Recently, the Ministry of Communications has released a draft of the Indian Telecommunication Bill, 2022.
The bill was released by the Department of Telecommunication (DoT) under the Ministry of Communication.
It is an attempt by the government to update the extant regulatory framework in keeping with the advancements and challenges in the sector.
It seeks to replace three existing Acts:
Indian Telegraph Act, 1885,
Indian Wireless Telegraphy Act, 1933
The Telegraph Wire (Unlawful Possession) Act, 1950.
The bill looks to repeal these legislations and restructure the legal and regulatory framework” for the telecommunications sector.
Excerpts from the debate
Main provisions of the Bill:
OTT communication services
The current draft of the Bill expands the definition of “telecommunication services” to include OTT communication services.
As per the draft law, providers of telecommunication services will be covered under the licensing regime, and will be subjected to similar rules as other telecom operators.
Amendment of TRAI
To dilute the powers of TRAI which is a recommendatory body, the government has decided to take certain steps:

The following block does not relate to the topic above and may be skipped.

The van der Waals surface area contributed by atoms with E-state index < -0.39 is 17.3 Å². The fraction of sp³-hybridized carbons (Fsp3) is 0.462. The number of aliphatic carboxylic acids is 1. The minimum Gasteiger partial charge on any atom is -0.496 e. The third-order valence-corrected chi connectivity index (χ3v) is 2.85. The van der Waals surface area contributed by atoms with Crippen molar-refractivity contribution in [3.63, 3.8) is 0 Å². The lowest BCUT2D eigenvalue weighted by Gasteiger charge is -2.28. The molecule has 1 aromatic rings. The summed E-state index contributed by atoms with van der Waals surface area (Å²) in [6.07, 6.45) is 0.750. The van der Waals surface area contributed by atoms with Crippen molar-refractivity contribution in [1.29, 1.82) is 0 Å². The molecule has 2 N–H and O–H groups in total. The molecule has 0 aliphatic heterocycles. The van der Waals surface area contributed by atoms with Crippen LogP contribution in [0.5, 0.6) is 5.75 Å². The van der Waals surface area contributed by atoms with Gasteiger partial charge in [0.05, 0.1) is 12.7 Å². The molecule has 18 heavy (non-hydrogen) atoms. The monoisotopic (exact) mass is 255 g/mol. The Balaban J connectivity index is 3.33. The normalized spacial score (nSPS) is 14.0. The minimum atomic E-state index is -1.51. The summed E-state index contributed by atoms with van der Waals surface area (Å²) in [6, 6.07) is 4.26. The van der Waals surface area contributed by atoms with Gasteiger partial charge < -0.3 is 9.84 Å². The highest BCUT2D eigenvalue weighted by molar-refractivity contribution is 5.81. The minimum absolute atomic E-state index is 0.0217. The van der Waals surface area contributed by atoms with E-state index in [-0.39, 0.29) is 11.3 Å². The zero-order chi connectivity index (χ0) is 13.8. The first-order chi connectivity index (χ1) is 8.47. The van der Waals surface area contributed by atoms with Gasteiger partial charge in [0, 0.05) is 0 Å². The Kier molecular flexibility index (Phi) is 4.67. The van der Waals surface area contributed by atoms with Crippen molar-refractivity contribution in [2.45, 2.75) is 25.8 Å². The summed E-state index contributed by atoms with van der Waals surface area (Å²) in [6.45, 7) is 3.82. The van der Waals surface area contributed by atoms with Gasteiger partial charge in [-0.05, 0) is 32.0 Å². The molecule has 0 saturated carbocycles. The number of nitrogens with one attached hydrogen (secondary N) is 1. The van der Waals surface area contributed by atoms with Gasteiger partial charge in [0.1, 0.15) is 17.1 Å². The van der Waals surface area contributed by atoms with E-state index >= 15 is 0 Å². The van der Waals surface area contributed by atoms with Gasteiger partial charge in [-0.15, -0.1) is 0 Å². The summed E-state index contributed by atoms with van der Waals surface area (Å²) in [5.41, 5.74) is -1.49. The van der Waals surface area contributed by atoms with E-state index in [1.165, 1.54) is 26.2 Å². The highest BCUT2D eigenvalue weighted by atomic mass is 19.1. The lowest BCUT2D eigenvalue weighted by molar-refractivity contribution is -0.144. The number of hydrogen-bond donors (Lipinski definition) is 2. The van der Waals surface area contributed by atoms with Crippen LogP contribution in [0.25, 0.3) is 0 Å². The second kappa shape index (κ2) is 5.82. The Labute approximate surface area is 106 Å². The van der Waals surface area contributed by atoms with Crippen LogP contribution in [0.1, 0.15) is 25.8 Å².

The current TRAI Act mandates the telecom department to seek the regulator’s views before issuing a new licence to a service provider. The proposed Bill does away with this provision.
The new Bill also proposes to remove the provision where if the DoT cannot accept TRAI’s recommendations or needs modification, it had to refer back the recommendation for reconsideration by TRAI.
To curtail the ever-increasing incidence of spam calls and frauds, the draft Bill proposes that the identity of the person communicating using any form of telecommunication services shall be available to the user receiving such communication.
Imposition of Penalty
To ensure that a user provides correct details, the draft Bill penalises providing wrong identification details with a 50,000 fine and suspending the operation of the specific mobile number or barring the person from using the telecom service for certain duration.